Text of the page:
Antipoverty efforts must begin early because abundant evidence demonstrates that experiences during the first five years of life lay a foundation for future learning and the acquisition of skills. Public investments can help foster early childhood development, but these efforts must begin early and must involve both parents and children. This chapter describes the patterns of convergence and divergence in state approaches to supporting early childhood development. For the prenatal period until age three, the federal government is the primary source of funds, and there is fairly limited variation in how this money is spent across the states. For the period from age three until entrance to kindergarten, the federal government and states largely share the cost of supporting early childhood development, leading to significant differences among the states, particularly in access to preschool for three- and four-year-olds. This chapter explores these funding differences, emphasizing the political economy of state choices and noting that, perhaps surprisingly, some conservative-leaning states, not known for generous social welfare spending, are making a substantial effort to invest in early childhood education, especially for four-year-olds. The chapter closes with insights for both advocates and scholars.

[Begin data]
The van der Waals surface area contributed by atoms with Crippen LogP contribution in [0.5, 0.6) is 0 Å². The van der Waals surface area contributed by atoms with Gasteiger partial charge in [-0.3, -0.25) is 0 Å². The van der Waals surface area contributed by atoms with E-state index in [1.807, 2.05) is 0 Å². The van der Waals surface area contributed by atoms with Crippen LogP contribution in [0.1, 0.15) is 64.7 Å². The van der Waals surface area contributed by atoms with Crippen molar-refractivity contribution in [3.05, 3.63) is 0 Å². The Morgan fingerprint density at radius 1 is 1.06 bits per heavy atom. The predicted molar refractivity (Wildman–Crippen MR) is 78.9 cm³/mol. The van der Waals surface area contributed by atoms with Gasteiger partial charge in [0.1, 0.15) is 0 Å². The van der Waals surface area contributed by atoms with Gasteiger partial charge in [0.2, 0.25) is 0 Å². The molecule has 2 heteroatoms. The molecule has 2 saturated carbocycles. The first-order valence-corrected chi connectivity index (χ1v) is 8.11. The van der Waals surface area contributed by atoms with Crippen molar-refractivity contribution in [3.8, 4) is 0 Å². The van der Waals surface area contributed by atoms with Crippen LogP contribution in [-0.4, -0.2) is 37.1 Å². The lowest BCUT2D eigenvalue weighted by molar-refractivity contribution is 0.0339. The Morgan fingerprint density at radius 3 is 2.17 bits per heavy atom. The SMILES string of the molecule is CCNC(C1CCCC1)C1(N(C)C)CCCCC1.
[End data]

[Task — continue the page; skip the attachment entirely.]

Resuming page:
Family Law | Law | Political Economy
Early Childhood Development and the Replication of Poverty,
Holes in the Safety: Net Federalism and Poverty, Ezra Rosser (Ed.), Cambridge University Press
Available at: https://scholarship.law.columbia.edu/faculty_scholarship/4317